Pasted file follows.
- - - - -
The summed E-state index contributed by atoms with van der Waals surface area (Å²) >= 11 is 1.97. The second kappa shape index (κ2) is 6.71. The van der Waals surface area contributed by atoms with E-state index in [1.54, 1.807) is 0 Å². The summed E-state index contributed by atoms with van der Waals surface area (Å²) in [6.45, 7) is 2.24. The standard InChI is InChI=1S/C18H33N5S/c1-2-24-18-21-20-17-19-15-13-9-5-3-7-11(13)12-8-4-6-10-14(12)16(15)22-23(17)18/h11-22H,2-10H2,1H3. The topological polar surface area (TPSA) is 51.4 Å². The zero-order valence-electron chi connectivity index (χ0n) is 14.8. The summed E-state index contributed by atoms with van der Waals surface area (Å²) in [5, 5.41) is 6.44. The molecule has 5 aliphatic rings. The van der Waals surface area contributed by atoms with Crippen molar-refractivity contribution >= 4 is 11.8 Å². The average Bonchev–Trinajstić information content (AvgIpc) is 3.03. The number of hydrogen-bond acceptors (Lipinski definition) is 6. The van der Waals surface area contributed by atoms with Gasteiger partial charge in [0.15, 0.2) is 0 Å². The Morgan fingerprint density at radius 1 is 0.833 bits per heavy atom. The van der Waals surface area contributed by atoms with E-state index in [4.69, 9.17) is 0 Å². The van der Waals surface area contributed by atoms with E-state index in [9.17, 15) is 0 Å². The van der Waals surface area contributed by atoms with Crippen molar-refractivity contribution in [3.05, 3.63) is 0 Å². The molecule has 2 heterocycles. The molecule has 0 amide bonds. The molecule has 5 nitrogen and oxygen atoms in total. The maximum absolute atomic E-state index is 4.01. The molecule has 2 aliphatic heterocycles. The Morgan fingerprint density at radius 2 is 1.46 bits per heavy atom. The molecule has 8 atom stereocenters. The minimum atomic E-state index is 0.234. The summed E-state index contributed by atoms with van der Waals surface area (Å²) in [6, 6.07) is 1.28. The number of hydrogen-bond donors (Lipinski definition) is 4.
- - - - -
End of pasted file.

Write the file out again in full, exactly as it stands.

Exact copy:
The summed E-state index contributed by atoms with van der Waals surface area (Å²) >= 11 is 1.97. The second kappa shape index (κ2) is 6.71. The van der Waals surface area contributed by atoms with E-state index in [1.54, 1.807) is 0 Å². The summed E-state index contributed by atoms with van der Waals surface area (Å²) in [6.45, 7) is 2.24. The standard InChI is InChI=1S/C18H33N5S/c1-2-24-18-21-20-17-19-15-13-9-5-3-7-11(13)12-8-4-6-10-14(12)16(15)22-23(17)18/h11-22H,2-10H2,1H3. The topological polar surface area (TPSA) is 51.4 Å². The zero-order valence-electron chi connectivity index (χ0n) is 14.8. The summed E-state index contributed by atoms with van der Waals surface area (Å²) in [5, 5.41) is 6.44. The molecule has 5 aliphatic rings. The van der Waals surface area contributed by atoms with Crippen molar-refractivity contribution >= 4 is 11.8 Å². The average Bonchev–Trinajstić information content (AvgIpc) is 3.03. The number of hydrogen-bond acceptors (Lipinski definition) is 6. The van der Waals surface area contributed by atoms with Gasteiger partial charge in [0.15, 0.2) is 0 Å². The Morgan fingerprint density at radius 1 is 0.833 bits per heavy atom. The van der Waals surface area contributed by atoms with E-state index in [4.69, 9.17) is 0 Å². The van der Waals surface area contributed by atoms with E-state index in [9.17, 15) is 0 Å². The van der Waals surface area contributed by atoms with Crippen molar-refractivity contribution in [3.05, 3.63) is 0 Å². The molecule has 2 heterocycles. The molecule has 0 amide bonds. The molecule has 5 nitrogen and oxygen atoms in total. The maximum absolute atomic E-state index is 4.01. The molecule has 2 aliphatic heterocycles. The Morgan fingerprint density at radius 2 is 1.46 bits per heavy atom. The molecule has 8 atom stereocenters. The minimum atomic E-state index is 0.234. The summed E-state index contributed by atoms with van der Waals surface area (Å²) in [6, 6.07) is 1.28. The number of hydrogen-bond donors (Lipinski definition) is 4.